Erratic MPC8248 CPM2 I2C behaviour
laurentp at cse-semaphore.com
Tue Dec 2 22:07:05 EST 2008
On Tuesday 02 December 2008 00:28:23 Mike Ditto wrote:
> Laurent Pinchart <laurentp at cse-semaphore.com> wrote:
> > Transmission timeout after one second. The first TX buffer descriptor
> > status hasn't been modified by the CPM. The CPM state dump shows that
> > processing of
> This sounds very similar to a problem I have seen on MPC8247 and
> It could be a variation of the CPM bug documented by Freescale as
> erratum CPM98. But the key difference is that we see a persistent
> failure, while the erratum only mentions a problem with "the next
> transaction". What we see is that once the I2C engine gets confused
> by some anomaly on the SCL signal, it stops processing buffer
> descriptors entirely until it is turned off and back on. You can
> observe this bug by momentarily grounding the SCL line (it's an
> open-collector bus) with a jumper while you attempt an I/O.
The I2C controller seems to be split into two parts, a firmware CPM code that
processes buffers and a hardware shift register to handle the actual I2C
transfers. My guess is that the hardware seems to get confused for some reason
and times out. The CPM parameter RAM shows that the CPM started processing the
tx buffer and stopped, probably waiting for the hardware to transfer the first
> Our production equipment is using Linux 2.6 with the out-of-tree
> i2c-algo-8260.c by Dan Malek and Brad Parker. I modified this
> driver to shut off the I2C controller and turn it back on when it
> hits this problem, and now it can recover from this condition.
I'm running Linux 2.6.27 with the in-tree i2c-cpm.c driver.
> However, this does not explain how the controller gets into the
> frozen state in the first place. We see it very rarely in production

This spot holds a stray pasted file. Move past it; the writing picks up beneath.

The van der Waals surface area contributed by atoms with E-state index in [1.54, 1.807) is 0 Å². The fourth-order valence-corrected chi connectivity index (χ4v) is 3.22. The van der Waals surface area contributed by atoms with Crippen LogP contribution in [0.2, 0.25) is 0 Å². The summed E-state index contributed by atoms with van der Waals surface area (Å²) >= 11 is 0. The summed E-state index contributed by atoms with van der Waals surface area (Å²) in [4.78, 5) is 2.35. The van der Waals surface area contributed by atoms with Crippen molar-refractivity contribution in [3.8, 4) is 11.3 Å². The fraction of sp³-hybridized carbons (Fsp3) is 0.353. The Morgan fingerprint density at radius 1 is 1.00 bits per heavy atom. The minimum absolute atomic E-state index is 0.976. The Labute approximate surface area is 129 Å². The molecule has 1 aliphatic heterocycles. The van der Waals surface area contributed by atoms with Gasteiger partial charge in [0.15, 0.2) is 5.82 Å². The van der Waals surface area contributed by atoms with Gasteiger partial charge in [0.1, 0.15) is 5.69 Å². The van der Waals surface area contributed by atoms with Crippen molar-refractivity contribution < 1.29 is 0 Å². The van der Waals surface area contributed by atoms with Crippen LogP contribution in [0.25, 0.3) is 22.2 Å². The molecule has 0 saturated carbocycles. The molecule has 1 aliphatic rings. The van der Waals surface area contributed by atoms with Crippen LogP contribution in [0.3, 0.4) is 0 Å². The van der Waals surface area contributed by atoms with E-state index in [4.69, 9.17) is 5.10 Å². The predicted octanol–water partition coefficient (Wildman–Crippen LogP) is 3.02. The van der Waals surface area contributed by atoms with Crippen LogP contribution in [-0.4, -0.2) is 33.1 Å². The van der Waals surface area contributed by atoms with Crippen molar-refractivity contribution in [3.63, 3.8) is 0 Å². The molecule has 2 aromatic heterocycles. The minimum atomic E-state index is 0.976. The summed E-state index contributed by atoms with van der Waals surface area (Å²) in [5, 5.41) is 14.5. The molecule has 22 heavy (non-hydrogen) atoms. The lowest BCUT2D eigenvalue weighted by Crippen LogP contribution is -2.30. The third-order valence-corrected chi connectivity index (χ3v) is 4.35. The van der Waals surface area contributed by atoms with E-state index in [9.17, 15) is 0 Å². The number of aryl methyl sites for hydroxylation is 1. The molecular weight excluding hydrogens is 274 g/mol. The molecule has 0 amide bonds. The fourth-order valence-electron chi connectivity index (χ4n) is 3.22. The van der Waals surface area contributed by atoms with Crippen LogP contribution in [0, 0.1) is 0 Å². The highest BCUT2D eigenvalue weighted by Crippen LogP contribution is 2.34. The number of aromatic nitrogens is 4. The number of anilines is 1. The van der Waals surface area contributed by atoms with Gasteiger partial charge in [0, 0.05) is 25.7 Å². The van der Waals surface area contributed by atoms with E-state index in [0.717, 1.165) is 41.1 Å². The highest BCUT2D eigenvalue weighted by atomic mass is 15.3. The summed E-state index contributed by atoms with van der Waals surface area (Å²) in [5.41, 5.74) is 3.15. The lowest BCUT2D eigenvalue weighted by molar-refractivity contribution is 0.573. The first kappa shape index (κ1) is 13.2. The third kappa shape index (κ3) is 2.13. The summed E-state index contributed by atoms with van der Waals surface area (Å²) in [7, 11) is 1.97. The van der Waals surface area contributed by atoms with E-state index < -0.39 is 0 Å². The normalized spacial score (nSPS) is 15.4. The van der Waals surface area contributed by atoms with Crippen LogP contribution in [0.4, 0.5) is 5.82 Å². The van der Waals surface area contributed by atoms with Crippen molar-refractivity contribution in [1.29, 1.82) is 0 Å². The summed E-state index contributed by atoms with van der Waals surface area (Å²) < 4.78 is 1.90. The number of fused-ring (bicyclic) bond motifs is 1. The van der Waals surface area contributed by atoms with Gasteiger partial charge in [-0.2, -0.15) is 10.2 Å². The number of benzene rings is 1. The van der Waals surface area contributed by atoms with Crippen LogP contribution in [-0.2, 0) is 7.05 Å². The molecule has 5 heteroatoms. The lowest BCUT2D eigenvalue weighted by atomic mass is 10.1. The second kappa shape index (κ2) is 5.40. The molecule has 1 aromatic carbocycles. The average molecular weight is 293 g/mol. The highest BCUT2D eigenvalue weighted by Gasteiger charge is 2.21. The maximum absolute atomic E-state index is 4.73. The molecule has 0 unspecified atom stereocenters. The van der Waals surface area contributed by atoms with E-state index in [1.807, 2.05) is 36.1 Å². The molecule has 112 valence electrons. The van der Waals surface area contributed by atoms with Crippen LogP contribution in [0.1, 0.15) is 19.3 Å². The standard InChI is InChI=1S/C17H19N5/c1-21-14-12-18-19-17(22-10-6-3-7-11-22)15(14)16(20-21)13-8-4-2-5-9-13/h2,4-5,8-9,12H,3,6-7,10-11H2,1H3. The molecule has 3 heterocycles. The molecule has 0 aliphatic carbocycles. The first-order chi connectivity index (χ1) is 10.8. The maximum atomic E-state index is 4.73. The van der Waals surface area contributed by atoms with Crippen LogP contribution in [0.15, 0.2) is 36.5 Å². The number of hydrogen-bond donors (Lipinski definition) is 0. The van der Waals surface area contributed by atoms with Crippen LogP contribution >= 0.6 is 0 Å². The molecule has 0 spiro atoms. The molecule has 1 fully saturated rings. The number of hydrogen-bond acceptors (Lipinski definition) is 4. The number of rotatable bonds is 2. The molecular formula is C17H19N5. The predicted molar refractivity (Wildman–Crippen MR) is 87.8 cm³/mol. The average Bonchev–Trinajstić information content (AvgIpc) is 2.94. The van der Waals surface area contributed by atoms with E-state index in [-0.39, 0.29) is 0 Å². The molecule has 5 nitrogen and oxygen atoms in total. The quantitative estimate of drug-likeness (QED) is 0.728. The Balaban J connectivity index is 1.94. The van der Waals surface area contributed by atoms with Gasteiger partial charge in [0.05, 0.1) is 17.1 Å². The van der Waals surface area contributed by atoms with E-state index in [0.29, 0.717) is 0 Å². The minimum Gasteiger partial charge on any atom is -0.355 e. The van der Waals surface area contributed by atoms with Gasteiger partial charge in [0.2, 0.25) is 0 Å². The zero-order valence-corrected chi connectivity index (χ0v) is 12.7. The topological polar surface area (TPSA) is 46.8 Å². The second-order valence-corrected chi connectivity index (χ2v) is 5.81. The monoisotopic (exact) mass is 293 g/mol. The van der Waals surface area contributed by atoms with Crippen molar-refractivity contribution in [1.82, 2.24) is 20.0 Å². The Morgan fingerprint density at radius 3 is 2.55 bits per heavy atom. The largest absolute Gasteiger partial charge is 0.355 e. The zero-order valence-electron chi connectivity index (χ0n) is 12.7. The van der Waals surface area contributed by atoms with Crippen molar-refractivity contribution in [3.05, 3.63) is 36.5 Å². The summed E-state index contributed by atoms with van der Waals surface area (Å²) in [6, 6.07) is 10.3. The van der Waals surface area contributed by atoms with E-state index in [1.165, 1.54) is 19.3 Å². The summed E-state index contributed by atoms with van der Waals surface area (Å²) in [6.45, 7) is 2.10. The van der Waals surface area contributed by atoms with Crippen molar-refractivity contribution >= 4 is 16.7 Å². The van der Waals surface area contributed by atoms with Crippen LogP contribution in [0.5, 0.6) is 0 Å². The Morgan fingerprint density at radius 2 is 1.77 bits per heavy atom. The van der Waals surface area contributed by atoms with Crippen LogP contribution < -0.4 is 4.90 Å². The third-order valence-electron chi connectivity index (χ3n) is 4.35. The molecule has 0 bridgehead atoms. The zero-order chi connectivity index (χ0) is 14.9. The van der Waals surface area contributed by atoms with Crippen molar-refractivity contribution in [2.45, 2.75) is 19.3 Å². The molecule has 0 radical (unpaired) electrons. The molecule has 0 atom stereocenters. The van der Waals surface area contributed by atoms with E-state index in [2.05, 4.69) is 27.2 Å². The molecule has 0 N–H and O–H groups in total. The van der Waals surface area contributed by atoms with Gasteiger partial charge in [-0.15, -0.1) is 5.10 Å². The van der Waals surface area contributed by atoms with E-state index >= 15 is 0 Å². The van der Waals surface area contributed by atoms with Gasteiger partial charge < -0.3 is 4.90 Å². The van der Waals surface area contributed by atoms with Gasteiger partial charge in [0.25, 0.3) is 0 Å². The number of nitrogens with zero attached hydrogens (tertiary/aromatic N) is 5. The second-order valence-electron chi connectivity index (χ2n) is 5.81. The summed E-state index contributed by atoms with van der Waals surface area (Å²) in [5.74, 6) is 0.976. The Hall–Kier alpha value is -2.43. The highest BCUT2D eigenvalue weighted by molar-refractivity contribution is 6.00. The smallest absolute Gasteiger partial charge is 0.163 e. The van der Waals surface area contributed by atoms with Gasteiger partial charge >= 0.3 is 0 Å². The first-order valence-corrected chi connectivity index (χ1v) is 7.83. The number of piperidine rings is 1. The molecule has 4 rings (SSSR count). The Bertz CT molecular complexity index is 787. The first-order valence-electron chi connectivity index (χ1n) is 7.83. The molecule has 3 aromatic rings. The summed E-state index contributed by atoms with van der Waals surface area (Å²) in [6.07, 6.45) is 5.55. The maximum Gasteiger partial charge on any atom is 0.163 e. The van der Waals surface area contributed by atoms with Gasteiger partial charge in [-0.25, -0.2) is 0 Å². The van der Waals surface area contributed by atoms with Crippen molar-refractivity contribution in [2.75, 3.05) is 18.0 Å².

> units and have not been able to identify the cause. If it is
> similar to erratum CPM98 then it could be noise on the SCL signal or
> perhaps an I2C device that doesn't conform to the protocol perfectly.
I don't believe noise is the cause here. I've been able to reproduce the
problem tens of times in a row last Friday in a clean environment.
What bothers me though is that earlier experiments with an oscilloscope showed
the problem would disappear when the scope probes were connected to the SCL
and SDA signals. This made the problem more complex to debug, and it could
have been a coincidence.
> Also beware, if you are using some kind of multiplexer, that you don't
> direct the multiplexer to switch to a different bus (segment) while a
> transaction is in progress.
There's no multiplexer, but thanks for the hint.
> In testing with the current (2.6.27) i2c-cpm.c driver, I found that
> it is sufficient to #define I2C_CHIP_ERRATA to allow it to recover
> from the CPM I2C freeze. However, I don't know if I like this
> approach because it turns off the I2C engine after every transfer,
> even successful ones, and I don't know if this will affect reliability
> or performance. And I don't know if this will actually prevent the
> freeze from happening,
It won't prevent the problem from happening, as I've been able to reproduce
the issue on the very first I2C transfer.
> although I presume that it would protect the
> I2C engine from getting confused by a glitch that happens while no
> transfer is in progress.
Good point. I haven't thought about the controller becoming confused by SCL
glitches outside of I2C transfers.
> I am not aware of any documentation for what exactly the I2C_CHIP_ERRATA
> conditional code in i2c-cpm.c is meant to work around. The comment
> mentions "earlier than rev D4" but I'm not aware of any such rev for
> 8260 or 8272 chip families, and if it is related to erratum CPM98,
> Freescale seems to say that this erratum is in all revs of these chips
> and has no plan to fix it, so it seems that the workaround should be
> enabled by default.
While the problem seems to be similar to CPM98, I don't understand how it
could happen on the first character of the first I2C transfer.
As explained in my previous mail to Joakim, I spent some more time last Friday
investigating the problem, and it seems the baud rate generator configuration
plays an important role. The default configuration (60kHz nominal => 65.104kHz
using a 25MHz brg clock and a /32 predivider) leads to timeouts, while I
haven't been able to reproduce the problem with the i2c-mpc8260.c
configuration (100kHz nominal => 104.167kHz using a 25MHz brg clock and a /8
This might be a coincidence, and I can't verify any of the results right now
as my system decide to work correctly even at 60kHz :-/ I hope I won't have to
through clock jitter and system temperature into the mix, otherwise this is
going to be very complex to debug.
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